APB Sponsored CPD Events

One of the main priorities of the APB is to ensure our membership throughout British Columbia is provided timely, relevant training opportunities, workshops and webinars. Our mandate is to ensure competency in the biology profession, practice and related decision making processes. Please check our Calendar to see upcoming training, workshops and webinars provided by the APB and affiliated organizations. If you have a suggestion for a CPD training course, please contact the APB office .

Upcoming APB Sponsored CPD Events

WEBINAR:  INTRODUCTION TO STATISTICS TOOLS IN NATURAL RESOURCE MANAGEMENT AND CONSERVATION | INTRODUCTION TO CONSERVATION PRIORITIZATION TOOLS
December 12, 2017
11:30am – 1:00 pm

REGISTER

Part 1:  Statistics and Natural Resource Management

The first part of this webinar serves as an introduction to the upcoming 2018 Statistics refresher course for biologists: in “R” Software, and the Applications of Marxan in Conservation Planning Course.  See courses offered in spring 2018.

DESCRIPTION
Why are statistics important for ecologists? Many ecological studies collect data that is noisy and hard to interpret using complex sampling and experiment designs. Statistics help ecology separate the signal from the noise and provides guidance if observed patterns simple artefacts in the experiment or real. Statistics also help deal with aspects of the study design that confound results such as imperfect detection confounding occupancy/ survival/ abundance/ movement etc. In this webinar, we will review some of the strengths and weaknesses of using statistics on ecological studies.

PRESENTER:  Dr. Carl Schwarz is a faculty member at Simon Fraser University. His research interests are in Statistics and Ecology, particularly in capture-recapture methods to study animal populations and environmental impact studies.

 

 

Part 2: Introduction to conservation prioritization tools

The second part of this webinar serves as an introduction to the upcoming 2018course: Systematic Conservation Prioritization Using “Marxan 2.0”.  See courses offered in spring 2018.

DESCRIPTION
Developing effective mechanisms to conserve biodiversity in human-dominated landscapes is challenging in part due to the high costs of land acquisition. Without the opportunity to transfer state-owned land into dedicated conservation zones, such as statutory protected areas, alternative approaches are needed to protect biodiversity and meet international treaty commitments to conserve 17% of terrestrial ecosystems by 2020 and beyond. I will use a case study by the Coastal Douglas-fir Conservation Partnership (www.cdfcp.ca) to conserve critically imperiled Coastal Douglas-fir ecosystems of the Georgia Basin of south-western BC by identifying high priority parcels for potential biodiversity conservation. I will further show how we test for the presence of trade-offs and co-benefits in the conservation of old forest and Savannah ecosystems. Finally, I will introduce ‘tax-shifting’ as a finance mechanism to conserve or restore ecosystem service values on priority parcels.

PRESENTER:  Dr. Richard Schuster is a quantitative conservation biologist and a Liber Ero Postdoctoral Fellow at Carleton University. He researches how to use citizen-science data to make better conservation decisions. He produces user-friendly tools for visualizing complex data sets, and finding solutions to problems that matter to communities and stakeholders.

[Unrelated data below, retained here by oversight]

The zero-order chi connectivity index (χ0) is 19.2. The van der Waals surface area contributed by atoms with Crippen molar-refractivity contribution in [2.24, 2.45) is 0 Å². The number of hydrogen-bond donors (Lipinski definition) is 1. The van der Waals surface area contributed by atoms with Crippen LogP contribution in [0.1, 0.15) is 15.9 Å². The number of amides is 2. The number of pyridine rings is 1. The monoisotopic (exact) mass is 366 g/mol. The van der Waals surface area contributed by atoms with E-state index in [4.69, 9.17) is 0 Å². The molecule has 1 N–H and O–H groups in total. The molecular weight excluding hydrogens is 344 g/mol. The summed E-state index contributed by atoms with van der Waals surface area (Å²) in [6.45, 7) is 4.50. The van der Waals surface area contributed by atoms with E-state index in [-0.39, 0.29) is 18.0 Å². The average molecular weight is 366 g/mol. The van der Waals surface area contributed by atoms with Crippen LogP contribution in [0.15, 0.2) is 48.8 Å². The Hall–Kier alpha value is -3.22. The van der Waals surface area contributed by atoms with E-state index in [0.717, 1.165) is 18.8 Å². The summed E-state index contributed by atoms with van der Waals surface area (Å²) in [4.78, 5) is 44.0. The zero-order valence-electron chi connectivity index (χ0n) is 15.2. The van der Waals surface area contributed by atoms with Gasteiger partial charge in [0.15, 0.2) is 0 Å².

REGISTRATION:  TBA.

This webinar is free for members of the APB; $15 for non-members.


COURSES – SPRING 2018

USING ORGANIZED REASONING TO IMPROVE SCIENTIFIC TECHNICAL WRITING
TBA

This workshop will give you ideas and tools to help you write technical materials such as letters, reports, or impact assessments so they are more effective and more transparent for your audiences, and are (to some extent) faster and cheaper for you.

Scientific technical writing constantly uses reasoning to reach conclusions. That process is called ‘argument’—meaning assembling a series of reasons, leading to conclusions, targeted for a specific audience. We address two sets of tools. The first provides principles and practices for creating clearer arguments relevant to different kinds of technical documents. The second shows tools for bringing the steps of argument into the written text of your documents.

The workshop shows how written technical documents contain common errors in their arguments and weaknesses in their writing. Participants practice assembling evidence and reasons for several different kinds of argument found in technical documents. We practice several steps, and introduce some computer-based tools, that show how to bring those improved arguments into technical report writing. We discuss how several organizations implemented these steps in their professional practice. At the end, participants will have a revised approach to planning, preparing and writing scientific technical reports that they can use on the job.

INSTRUCTOR
Dr. Glenn Brown is an ecologist, environmental manager and educator with over 25 years experience. He has worked on baseline studies, environmental planning, impact assessment, restoration and ecosystem services projects. In recent years he’s emphasized sharing tools of organized reasoning. Based in Vancouver, Canada, Glenn is an independent consultant and teaches in the Masters of Environment and Management program at Royal Roads University. More information at www.glennbrown.ca.

USING SCIENCE COMMUNICATIONS PRINCIPLES TO IMPROVE SCIENCE TECHNICAL WRITING AND VISUALIZATION
TBA